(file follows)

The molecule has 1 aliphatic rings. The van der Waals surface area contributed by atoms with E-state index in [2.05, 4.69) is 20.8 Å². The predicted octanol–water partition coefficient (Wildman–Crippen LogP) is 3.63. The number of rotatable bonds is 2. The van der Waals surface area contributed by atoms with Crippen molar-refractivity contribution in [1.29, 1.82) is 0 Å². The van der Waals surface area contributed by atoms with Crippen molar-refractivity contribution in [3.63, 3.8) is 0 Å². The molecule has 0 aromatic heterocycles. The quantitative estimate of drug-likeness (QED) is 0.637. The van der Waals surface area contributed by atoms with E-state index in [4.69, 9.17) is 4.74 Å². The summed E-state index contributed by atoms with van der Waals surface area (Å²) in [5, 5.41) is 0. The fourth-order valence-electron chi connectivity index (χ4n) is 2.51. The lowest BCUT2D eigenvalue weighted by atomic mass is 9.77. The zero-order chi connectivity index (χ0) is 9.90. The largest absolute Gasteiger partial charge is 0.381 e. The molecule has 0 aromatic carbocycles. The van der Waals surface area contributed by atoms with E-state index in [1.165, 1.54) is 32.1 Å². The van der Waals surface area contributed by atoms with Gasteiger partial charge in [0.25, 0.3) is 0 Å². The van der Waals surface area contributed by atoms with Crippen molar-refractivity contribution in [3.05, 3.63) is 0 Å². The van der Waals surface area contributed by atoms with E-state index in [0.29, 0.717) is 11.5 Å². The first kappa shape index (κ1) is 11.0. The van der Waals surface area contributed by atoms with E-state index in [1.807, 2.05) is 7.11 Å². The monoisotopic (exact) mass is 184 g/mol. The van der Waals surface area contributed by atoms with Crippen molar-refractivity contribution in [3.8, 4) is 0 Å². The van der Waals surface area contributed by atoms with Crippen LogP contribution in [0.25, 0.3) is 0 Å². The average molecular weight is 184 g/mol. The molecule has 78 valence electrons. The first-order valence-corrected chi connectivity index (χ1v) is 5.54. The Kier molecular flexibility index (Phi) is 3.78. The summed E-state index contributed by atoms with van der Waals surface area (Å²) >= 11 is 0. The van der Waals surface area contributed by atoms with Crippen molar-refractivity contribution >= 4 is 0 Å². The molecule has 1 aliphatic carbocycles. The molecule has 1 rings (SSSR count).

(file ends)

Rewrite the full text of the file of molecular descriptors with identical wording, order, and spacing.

The molecule has 1 aliphatic rings. The van der Waals surface area contributed by atoms with E-state index in [2.05, 4.69) is 20.8 Å². The predicted octanol–water partition coefficient (Wildman–Crippen LogP) is 3.63. The number of rotatable bonds is 2. The van der Waals surface area contributed by atoms with Crippen molar-refractivity contribution in [1.29, 1.82) is 0 Å². The van der Waals surface area contributed by atoms with Crippen molar-refractivity contribution in [3.63, 3.8) is 0 Å². The molecule has 0 aromatic heterocycles. The quantitative estimate of drug-likeness (QED) is 0.637. The van der Waals surface area contributed by atoms with E-state index in [4.69, 9.17) is 4.74 Å². The summed E-state index contributed by atoms with van der Waals surface area (Å²) in [5, 5.41) is 0. The fourth-order valence-electron chi connectivity index (χ4n) is 2.51. The lowest BCUT2D eigenvalue weighted by atomic mass is 9.77. The zero-order chi connectivity index (χ0) is 9.90. The largest absolute Gasteiger partial charge is 0.381 e. The molecule has 0 aromatic carbocycles. The van der Waals surface area contributed by atoms with E-state index in [1.165, 1.54) is 32.1 Å². The van der Waals surface area contributed by atoms with Gasteiger partial charge in [0.25, 0.3) is 0 Å². The van der Waals surface area contributed by atoms with Crippen molar-refractivity contribution in [3.05, 3.63) is 0 Å². The van der Waals surface area contributed by atoms with E-state index in [0.29, 0.717) is 11.5 Å². The first kappa shape index (κ1) is 11.0. The van der Waals surface area contributed by atoms with E-state index in [1.807, 2.05) is 7.11 Å². The monoisotopic (exact) mass is 184 g/mol. The van der Waals surface area contributed by atoms with Crippen molar-refractivity contribution in [3.8, 4) is 0 Å². The van der Waals surface area contributed by atoms with Crippen LogP contribution in [0.25, 0.3) is 0 Å². The average molecular weight is 184 g/mol. The molecule has 78 valence electrons. The first-order valence-corrected chi connectivity index (χ1v) is 5.54. The Kier molecular flexibility index (Phi) is 3.78. The summed E-state index contributed by atoms with van der Waals surface area (Å²) >= 11 is 0. The van der Waals surface area contributed by atoms with Crippen molar-refractivity contribution >= 4 is 0 Å². The molecule has 1 aliphatic carbocycles. The molecule has 1 rings (SSSR count).